- "Operation Eagle" used Apache gunships and M-60 tanks against suspected militants
- It was launched after gunmen killed 16 soldiers on August 8 in North Sinai
- Egypt will "finish off all terrorist cells in the Sinai," the defense ministry says
- Sinai fell into a state of lawlessness after the uprising that toppled Mubarak
The Egyptian military's campaign against suspected militant Jihadi cells holed up in the Sinai peninsula has killed 11 terrorists and captured 23, Egypt's defense ministry said Wednesday.
Operation Eagle is a massive offensive using Apache gunships and M-60 tanks launched after unidentified masked gunmen killed 16 soldiers on August 8 in the border city of Rafah in North Sinai.
"The armed forces will continue Operation Eagle to pursue the terrorists and will start on Wednesday to redeploy its forces to complete its pursuit of the fugitive terrorists and finish off all terrorist cells in the Sinai," a defense ministry statement said.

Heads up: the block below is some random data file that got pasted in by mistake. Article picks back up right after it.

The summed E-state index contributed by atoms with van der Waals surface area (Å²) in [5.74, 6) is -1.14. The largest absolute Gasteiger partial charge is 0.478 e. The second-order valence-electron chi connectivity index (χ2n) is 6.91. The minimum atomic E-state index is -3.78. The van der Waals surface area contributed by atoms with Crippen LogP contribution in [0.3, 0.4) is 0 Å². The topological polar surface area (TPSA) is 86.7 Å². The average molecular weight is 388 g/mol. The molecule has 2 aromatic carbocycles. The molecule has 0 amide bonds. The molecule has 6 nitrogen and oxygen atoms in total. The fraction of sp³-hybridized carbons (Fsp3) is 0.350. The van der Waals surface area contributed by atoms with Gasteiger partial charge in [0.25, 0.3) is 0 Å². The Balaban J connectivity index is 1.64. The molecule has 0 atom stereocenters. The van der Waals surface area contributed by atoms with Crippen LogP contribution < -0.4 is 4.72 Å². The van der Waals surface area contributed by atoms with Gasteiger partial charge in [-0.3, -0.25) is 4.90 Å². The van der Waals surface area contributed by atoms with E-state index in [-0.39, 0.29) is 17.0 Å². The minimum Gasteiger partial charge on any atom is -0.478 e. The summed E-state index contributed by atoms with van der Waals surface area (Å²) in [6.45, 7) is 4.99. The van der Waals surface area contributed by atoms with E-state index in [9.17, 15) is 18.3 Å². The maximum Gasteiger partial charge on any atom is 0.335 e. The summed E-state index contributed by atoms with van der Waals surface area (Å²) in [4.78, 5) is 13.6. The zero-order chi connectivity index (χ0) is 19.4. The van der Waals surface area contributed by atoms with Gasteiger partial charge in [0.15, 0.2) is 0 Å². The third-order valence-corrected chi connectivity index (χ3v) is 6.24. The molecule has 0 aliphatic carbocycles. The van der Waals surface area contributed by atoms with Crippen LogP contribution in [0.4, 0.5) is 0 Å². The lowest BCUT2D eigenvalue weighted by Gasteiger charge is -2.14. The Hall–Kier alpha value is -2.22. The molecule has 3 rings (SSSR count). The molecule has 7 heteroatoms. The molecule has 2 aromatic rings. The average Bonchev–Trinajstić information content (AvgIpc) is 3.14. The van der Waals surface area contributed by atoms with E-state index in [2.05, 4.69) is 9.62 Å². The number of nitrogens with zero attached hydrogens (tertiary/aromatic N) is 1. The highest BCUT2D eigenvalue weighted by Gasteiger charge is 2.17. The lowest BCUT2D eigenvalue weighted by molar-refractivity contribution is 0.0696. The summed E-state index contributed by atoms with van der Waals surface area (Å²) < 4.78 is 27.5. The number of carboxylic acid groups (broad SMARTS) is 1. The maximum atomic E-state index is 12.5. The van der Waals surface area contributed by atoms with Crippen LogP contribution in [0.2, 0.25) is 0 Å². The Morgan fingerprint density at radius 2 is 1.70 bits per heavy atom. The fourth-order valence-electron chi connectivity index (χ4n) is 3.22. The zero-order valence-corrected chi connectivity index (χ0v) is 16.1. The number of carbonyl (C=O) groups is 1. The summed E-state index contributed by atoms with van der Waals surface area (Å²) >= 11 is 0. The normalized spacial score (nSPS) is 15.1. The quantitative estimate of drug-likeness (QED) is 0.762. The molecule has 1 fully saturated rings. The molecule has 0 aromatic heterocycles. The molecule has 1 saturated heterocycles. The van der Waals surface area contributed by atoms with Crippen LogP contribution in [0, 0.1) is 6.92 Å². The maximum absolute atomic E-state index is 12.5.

Two improvised landmines, made with bottles of fuel, were found and disarmed along a highway in North Sinai Wednesday, according to a security official who asked not to be identified.
Israeli and Egyptian authorities coordinated to allow the helicopter gunships and heavy machinery into the demilitarized zone in accord with the Camp David agreement signed in 1979.
No group has come forward to claim responsibility for the attack that has gripped the nation and the international media.
Twenty mediators representing the president's office and including religious scholars and Islamists arrived in the Sinai last week and met secretly with jihadists.
"We agreed that the (military) operation should continue in order to root out those who committed the Rafa attack, without breach of human rights, (without) random arrests and attacks," said Nizar Ghorab, a former member of parliament involved in the meeting.
Sinai had fallen into a state of lawlessness since the uprising that toppled Egyptian President Hosni Mubarak last year. Both Israel and the United States have voiced their concern about the rise of terrorist cells in the Sinai.